Sudurpashchim Pradesh

Sudurpashchim Pradesh (Nepali: सुदूरपश्चिम प्रदेश) (Far-West Province) is one of the seven provinces established by the new constitution of Nepal which was adopted on 20 September 2015.[1] It borders the Tibet Autonomous Region of China to the north, Karnali Pradesh and Province No. 5 to the east, and the Indian states of Uttarakhand to the west and Uttar Pradesh to the south. Initially known as Province No. 7, the newly elected Provincial Assembly adopted Sudurpashchim Pradesh as the permanent name for the province in September 2018. As per a 28 September 2018 Assembly voting, the city of Godawari has been declared the capital of the Province.[2][3] The province is coterminous with the former Far-Western Development Region, Nepal. The three major cities in terms of population and economy are Dhangadhi, Bhimdutta (Mahendranagar) and Tikapur.[4]

Sudurpashchim Pradesh

सुदूर-पश्चिम प्रदेश
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Ghoda Ghodi Lake.JPG
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Official seal of Sudurpashchim Pradesh
Location of Sudurpashchim Pradesh
Location of Sudurpashchim Pradesh
Coordinates: 28°42′12″N 80°34′01″E / 28.70333°N 80.56694°E / 28.70333; 80.56694Coordinates: 28°42′12″N 80°34′01″E / 28.70333°N 80.56694°E / 28.70333; 80.56694
Country   Nepal
Formation20 September 2015
Largest cityDhangadhi
 • BodyGovernment of Sudurpashchim Pradesh
 • GovernorSharmila Kumari Panta
 • Chief MinisterTrilochan Bhatta (NCP)
 • High CourtDipayal High Court
 • Provincial AssemblyUnicameral (53 seats)
 • Parliamentary constituency16
 • Total19,874 km2 (7,673 sq mi)
Area rank6th
 • Total2,552,517
 • Rank5th
 • Density130/km2 (330/sq mi)
 • Density rank5th
Demonym(s)Doteli/Sudur Pashchimeli
Time zoneUTC+5:45 (NST)
Official languageNepali
Other language(s)1. Doteli
2. Tharu
HDI0.478 (low)
Sex ratio91.25 /100 (2011)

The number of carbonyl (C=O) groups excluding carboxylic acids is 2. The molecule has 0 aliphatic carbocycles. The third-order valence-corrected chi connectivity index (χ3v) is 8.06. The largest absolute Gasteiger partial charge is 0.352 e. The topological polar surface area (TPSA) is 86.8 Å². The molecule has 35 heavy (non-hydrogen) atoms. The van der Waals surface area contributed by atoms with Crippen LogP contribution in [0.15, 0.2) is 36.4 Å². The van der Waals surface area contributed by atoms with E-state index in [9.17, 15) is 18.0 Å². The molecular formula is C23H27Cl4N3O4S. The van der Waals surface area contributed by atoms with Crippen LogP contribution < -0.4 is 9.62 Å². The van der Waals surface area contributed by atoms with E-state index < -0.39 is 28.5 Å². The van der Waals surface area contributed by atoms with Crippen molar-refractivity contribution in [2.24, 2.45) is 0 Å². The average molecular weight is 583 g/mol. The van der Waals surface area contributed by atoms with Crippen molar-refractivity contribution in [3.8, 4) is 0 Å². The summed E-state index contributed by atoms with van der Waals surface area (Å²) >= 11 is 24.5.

Topography of Sudurpashchim Pradesh

Doti was an ancient kingdom in far western region of Kumaon which was formed after the disintegration of the Katyuri Kingdom of Kumaon around the 13th century.[5] Doti was one of eight different princely states Katyuri Kingdom was divided into eight for their eight prince's and became different independent kingdoms; Baijnath-Katyuri, Dwarahat, Doti, Baramandal, Askot, Sira, Sora, Sui (Kali Kumaon). Later on, the whole land between Ramganga on the west (Uttarakhand) and the Karnali on the east (which divides the far western region from other parts Nepal), came under the Raikas after the origin of Raikas of Katyuris in Doti.[6] "Brahma Dev Mandi" at Kanchanpur District of Mahakali Zone was established by Katyuri king Brahma Dev.[7]

Before announcement of new provinces in Nepal, the area of this province was known as Far-Western development region of Nepal. There was no changes made in this province when this province was made.

Raikas of DotiEdit

Niranjan Malla Dev was the founder of Doti Kingdom around the 13th century after the fall of the Katyuri Kingdom. He was the son of Last Katyuris of united Katyuris kingdom.[8]

Kings of Doti were called Raikas (also Rainka Maharaj).[9] Later on Raikas, after defeating the Khas Malla of Karnali Zone, were able to establish a strong Raikas Kingdom in Far Western Region and Kumaon which was Doti.

Mughal invasionEdit

During the period of Akbar's rule in the 16th century, the Mughals had attacked the Raikas of Doti. They invaded Ajemeru, capital of the Raika Kingdom. Ajemeru is now in Dadeldhura District of far western region of Nepal. Hussain Khan, army chief of Akbar residing in Lucknow had led the attack. According to `Abd al-Qadir Bada'uni (c. 1540 - 1615), Indo-Persian historian during Mughal Empire, Mughal Army chief of Lucknow, Hussian Khan, lured by the wealth and treasures of the kingdom of the Raikas, wanted to plunder the region, this being the motive behind the assault; but they did not succeed.[10]

Conflict with GorkhaEdit

The historic place of war between the Doti Kingdom and Nepal (Gorkha kingdom) during the period of Gorkha Expansion in 1790, according to the history of Nepal, is Nari-Dang, on the bank of the Seti River. The Dumrakot was the base of Doti Kingdom for fighting against the Gorkhalis.

Khairgarh-Singhai StateEdit